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article imageTrudeau — Recreational cannabis will be legal by this summer

By Karen Graham     May 4, 2018 in Politics
Ottawa - Prime Minister Justin Trudeau said Thursday recreational cannabis use will be legal by summer, despite calls from some senators to put off legalization for at least a year to allow for further consultation with Indigenous communities.
The prime minister may have appeared on Wednesday to have left the door open to a possible delay on legalizing recreational cannabis use in Canada for up to a year, but he set the record straight on Thursday.
Speaking with the press alongside the Portuguese prime minister on Thursday, Trudeau pointed out that it shouldn't come as a surprise to anyone that the Liberal government is determined to enact its marijuana policy - citing it was the first mandate of a pre-election pledge the party made, reports CBC Canada.
“We have been working with our partners across the country to make this happen and we are going to be moving forward with summer on the legalization of cannabis,” he said, according to 420 Intel.
Speaking to reporters alongside the Portuguese Prime Minister António Costa  Trudeau said cannabis ...
Speaking to reporters alongside the Portuguese Prime Minister António Costa, Trudeau said cannabis use will be legal by summer.
Prime Minister Justin Trudeau
"Obviously, as I've said many times, this is not an event, this is a process, and we will continue to work with our partners in the municipalities, in provinces and Indigenous leadership in communities to make sure we're doing this right and moving forward in a responsible way."
Bill C-45 was approved in principle by the Senate earlier this year, but the Senate’s Aboriginal peoples committee, headed by Liberal Saskatchewan Senator Lillian Dyck said in a report on Wednesday the government didn't consult enough with First Nation, Inuit, and Métis communities before going ahead with the legalization of cannabis at the national level.
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Back in March this year, Manny Jules, a chief commissioner of the First Nations Tax Commission, urged senators to amend the bill to give Indigenous communities the tools to develop cannabis-related laws and regulations in their communities, fund campaigns to educate young people about the dangers of the drug and bolster First Nations police forces.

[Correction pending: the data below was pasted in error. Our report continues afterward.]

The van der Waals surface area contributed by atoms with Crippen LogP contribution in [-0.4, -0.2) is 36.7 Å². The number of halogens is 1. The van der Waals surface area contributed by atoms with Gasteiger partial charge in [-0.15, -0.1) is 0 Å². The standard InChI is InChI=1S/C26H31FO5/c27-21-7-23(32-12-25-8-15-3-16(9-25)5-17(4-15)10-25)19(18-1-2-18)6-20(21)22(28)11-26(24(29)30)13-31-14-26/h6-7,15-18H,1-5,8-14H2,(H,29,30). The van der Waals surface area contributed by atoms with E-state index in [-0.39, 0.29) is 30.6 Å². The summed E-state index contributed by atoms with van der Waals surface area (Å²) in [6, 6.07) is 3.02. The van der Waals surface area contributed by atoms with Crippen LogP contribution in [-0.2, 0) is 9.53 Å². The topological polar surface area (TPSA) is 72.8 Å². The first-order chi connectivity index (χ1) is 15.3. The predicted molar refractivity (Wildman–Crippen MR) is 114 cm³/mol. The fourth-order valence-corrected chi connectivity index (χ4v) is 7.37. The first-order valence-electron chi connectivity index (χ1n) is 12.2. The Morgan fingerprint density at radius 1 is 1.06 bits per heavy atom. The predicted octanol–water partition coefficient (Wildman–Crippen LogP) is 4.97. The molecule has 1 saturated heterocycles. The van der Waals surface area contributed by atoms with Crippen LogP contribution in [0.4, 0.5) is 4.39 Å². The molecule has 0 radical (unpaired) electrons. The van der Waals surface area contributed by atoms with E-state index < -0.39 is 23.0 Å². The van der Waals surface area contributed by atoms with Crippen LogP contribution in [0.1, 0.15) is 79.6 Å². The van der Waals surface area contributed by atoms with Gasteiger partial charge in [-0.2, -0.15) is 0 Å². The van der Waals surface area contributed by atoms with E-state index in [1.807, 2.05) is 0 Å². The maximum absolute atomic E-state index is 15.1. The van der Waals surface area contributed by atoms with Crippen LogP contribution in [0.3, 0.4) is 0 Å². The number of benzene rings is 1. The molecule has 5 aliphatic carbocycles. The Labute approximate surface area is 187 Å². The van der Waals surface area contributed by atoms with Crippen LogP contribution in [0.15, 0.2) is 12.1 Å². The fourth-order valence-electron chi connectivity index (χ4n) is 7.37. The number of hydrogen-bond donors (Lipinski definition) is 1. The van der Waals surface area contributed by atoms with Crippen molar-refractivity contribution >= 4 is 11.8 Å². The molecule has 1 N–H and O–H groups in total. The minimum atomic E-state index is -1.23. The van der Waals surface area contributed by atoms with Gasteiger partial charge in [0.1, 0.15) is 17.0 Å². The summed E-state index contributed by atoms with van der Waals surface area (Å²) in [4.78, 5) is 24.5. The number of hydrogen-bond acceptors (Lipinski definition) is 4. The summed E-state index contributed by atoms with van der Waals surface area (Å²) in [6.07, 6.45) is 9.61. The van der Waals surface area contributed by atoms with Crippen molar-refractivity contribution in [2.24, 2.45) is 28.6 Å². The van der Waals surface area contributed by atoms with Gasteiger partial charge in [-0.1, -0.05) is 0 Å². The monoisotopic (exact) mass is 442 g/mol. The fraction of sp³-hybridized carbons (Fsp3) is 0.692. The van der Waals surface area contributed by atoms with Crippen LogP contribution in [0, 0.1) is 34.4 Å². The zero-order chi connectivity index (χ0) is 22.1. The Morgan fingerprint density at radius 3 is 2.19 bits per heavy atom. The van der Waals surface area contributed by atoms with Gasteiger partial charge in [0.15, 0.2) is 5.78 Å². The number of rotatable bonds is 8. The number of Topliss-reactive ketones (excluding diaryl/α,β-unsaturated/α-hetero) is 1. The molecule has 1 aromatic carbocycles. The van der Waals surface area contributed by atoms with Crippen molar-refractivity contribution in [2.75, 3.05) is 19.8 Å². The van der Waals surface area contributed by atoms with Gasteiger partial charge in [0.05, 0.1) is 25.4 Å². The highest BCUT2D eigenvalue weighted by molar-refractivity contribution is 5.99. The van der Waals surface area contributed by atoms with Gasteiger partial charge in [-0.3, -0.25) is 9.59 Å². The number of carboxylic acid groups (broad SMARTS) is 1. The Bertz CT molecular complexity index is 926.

A photograph of Cannabis sativa.
A photograph of Cannabis sativa.
U.S. Fish and Wildlife Service
The 148-page cannabis bill is mostly silent about the role Indigenous communities will be playing under the legal framework of the cannabis law. CBC Canada points out the word "Aboriginal" is only used once in the "Definitions" section of the bill.
A special meeting of the Assembly of First Nations (AFN) held this week passed a resolution demanding the federal government give First Nations governments the authority to levy their own excise taxes on marijuana cultivated and sold on reserves. To do so would require amending the First Nations Fiscal Management Act (FNFMA).
The Toronto Star points out that while Conservatives are quick to find a problem under every marijuana leaf, the First Nations do have a valid argument against the Liberal government's rush to get recreational use of marijuana legalized. The Star states: "In essence, that committee said legalized cannabis promises more pain with no financial gain for Indigenous communities."
More about Canada, recreational cannabis use, opposition conservatives, Legalization, Justin trudeau
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